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Bipolar IC process

The major steps in the IC bipolar process are listed in the diagram below.
Crystal growth

Wafer slicing and polishing

Buried layer

Epitaxial growth

Isolation diffusion

Base diffusion

Emitter and collector diffusion

Open contact windows

Interconnect and metallization

Separate and mount chips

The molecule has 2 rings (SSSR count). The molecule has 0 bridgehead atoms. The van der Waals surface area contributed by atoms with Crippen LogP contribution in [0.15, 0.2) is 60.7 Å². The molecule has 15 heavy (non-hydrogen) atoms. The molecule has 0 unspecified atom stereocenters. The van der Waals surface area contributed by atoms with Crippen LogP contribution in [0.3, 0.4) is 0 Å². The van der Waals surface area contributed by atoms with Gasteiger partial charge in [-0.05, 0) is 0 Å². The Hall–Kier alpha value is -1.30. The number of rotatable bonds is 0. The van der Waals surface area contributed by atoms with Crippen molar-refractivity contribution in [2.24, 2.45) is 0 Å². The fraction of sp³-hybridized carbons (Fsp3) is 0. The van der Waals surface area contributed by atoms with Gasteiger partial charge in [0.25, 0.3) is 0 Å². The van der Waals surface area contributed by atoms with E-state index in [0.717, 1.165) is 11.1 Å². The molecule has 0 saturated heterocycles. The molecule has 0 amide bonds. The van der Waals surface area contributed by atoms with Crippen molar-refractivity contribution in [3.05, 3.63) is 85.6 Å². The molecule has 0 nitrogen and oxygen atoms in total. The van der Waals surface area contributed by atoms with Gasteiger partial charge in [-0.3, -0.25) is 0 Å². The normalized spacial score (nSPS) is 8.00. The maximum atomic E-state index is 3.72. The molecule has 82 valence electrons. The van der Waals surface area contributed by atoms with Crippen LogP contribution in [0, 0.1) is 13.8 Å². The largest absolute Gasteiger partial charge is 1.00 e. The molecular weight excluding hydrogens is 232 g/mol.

2. The function of this layer is to reduce the collector resistance of the transistor. Boron is again diffused (but this time not as deeply) or implanted to forms bases and resistors. The first masking step defines the area for n+ buried layers. 3. The p-type diffusion uses boron as impurity. 5. The n-type collector is converted to p-type when the density of p-type impurities exceeds that of n-type impurities. The resulting structure is shown in the figure below. an n-type layer is grown. This is shown in the figure below. Again conversion of p-type base to n-type requires impurity compensation. islands of n-type silicon are bounded on all sides by p-type Si. n+ buried layer region. Thus. The wafer with the epitaxial layer is then oxidized at an elevated temperature in an H2O ambient. The resulting structure is shown in figure below. Isolation is achieved by applying voltages such that this p-n junction is always reverse. A second masking step defines a border completely enclosing n-type islands of silicon that are to be electrically isolated collectors of transistors. approximately 0. or 150 mm. . By epitaxial deposition. A new layer of thermal oxide is grown over the isolation areas.Wirebond connction to header Seal package Bipolar IC Fabrication Steps The starting material is a p-type single crystal silicon wafer having 5 to 20 ohm-cm resistivity and thickness of approximately several hundred micrometers. Thermal diffusion or ion implantation forms the desired heavily doped n-type. 75. The SiO2 masking layer is removed. This forms a layer of SiO 2. The third masking step defines base regions of n-p-n transistors. The diameter can be 50. The fourth photolithographic step defines n-type transistor emitters and n-type regions for low resistance contacts to collector regions.biased. as in the figure below. It is n-type single-crystal silicon 2 to 5 micro meter thick with its resistivity in the range of 0. P-type diffusion into the border areas is continued until the entire epitaxial layer has been penetrated. that is. 4. over the entire surface. exposing the entire silicon wafer surface. The SiO 2 is removed in these areas by chemical etching. The most standard size is 100 mm or about 4 inches 1. 100. as shown in the figure below.1 to 1 ohm-cm. During the epitaxial process. the n-type dopant previously introduced in the buried layer areas diffuses in all directions. Patterns of resistors are formed simultaneously in separate isolated n-type regions. (also called sub-collector). A thin layer of SiO2 is formed on all surfaces of a p-type silicon wafer by exposing it to oxygen or water vapour in an electric furnace.5 micro meters thick over the entire surface of silicon. 125.